settled down, he understood about hormones and sex drives and
figured kids would be kids and the cabin was a better and safer
option than parking in a lover’s lane somewhere. Those kids
themselves, of course, had no clue that their old man knew what
they were up to.

Inside, the mansion featured elaborately
carved fireplace mantels and crystal chandeliers and fine wood
paneling and oriental rugs and ornate plaster pillars and a kitchen
the size of a cooking school. It was filled with antiques and
museum quality art. Except for an occasional foraging expedition
through the kitchen for snacks, and meals in the dining room at the
extra-long cherry table, hardly any of the Vincennes young even
visited this floor. The basement was their bailiwick. In one large
room, the wall-length flat-screen t.v. resided, along with the DVD
player and the XBoxes and the latest version of Playstation
(complete with their own t.v.s for playing games) and the computers
(one for each young Vincennes). A second vast room contained a
state-of-the-art sound system, a small dance floor and a real soda
fountain along with the pool table and the card tables and the
shelves of games and books and paper dolls and microscopes and (now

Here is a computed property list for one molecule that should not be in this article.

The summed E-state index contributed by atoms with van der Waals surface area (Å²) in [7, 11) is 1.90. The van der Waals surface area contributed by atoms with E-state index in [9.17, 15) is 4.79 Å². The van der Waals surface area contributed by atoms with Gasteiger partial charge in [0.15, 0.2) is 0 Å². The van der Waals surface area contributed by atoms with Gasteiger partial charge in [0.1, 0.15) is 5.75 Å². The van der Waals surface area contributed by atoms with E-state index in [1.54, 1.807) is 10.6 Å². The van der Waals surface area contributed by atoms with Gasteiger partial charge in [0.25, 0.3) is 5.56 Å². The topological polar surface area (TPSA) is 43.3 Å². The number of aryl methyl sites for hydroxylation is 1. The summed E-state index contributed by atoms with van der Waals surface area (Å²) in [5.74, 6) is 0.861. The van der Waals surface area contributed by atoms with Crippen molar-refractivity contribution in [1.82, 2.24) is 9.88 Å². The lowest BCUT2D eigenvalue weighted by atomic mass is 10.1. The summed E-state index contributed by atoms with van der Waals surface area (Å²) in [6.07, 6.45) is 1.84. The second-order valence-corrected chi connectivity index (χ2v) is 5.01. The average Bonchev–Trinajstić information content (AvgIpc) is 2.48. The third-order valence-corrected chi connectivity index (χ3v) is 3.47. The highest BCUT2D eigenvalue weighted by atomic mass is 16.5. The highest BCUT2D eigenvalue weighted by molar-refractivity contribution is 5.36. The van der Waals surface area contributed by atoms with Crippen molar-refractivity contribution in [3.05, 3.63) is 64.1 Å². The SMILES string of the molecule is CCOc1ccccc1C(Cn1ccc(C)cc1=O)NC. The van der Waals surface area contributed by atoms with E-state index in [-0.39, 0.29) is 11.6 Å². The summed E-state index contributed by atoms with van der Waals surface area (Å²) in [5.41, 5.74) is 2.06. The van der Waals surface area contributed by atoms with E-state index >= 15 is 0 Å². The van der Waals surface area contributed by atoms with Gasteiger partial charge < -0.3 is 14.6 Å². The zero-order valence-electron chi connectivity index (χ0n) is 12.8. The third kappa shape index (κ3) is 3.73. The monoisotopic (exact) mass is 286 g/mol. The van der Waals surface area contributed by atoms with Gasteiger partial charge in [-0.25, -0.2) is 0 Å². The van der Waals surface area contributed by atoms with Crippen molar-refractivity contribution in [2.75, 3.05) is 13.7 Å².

uninhabited) ant farms and anything else that had, at least
temporarily, caught the fancy of one of the siblings. A third,
smaller, soundproofed room was a small recording studio and home to
all the musical instruments played by the Vincennes young - with
her first seven children Magdelene had insisted on music lessons.
Each had to choose an instrument so there were guitars and drums
and flutes and saxophones and an organ (the concert grand piano
being upstairs in the drawing room, of course). Last was the
exercise room with its stairmasters and stationary bikes and rowing
machines and weights. And snaking through it all, a circular train
track with railroad cars, some of which dated back to the turn of
the century when Great-grandfather Phillip Vincennes had first
started the set. Of course, there was Renny’s extensive wine cellar
in the basement as well but it might as well not even exist so far
as hischildren were concerned since it was strictly off-limits.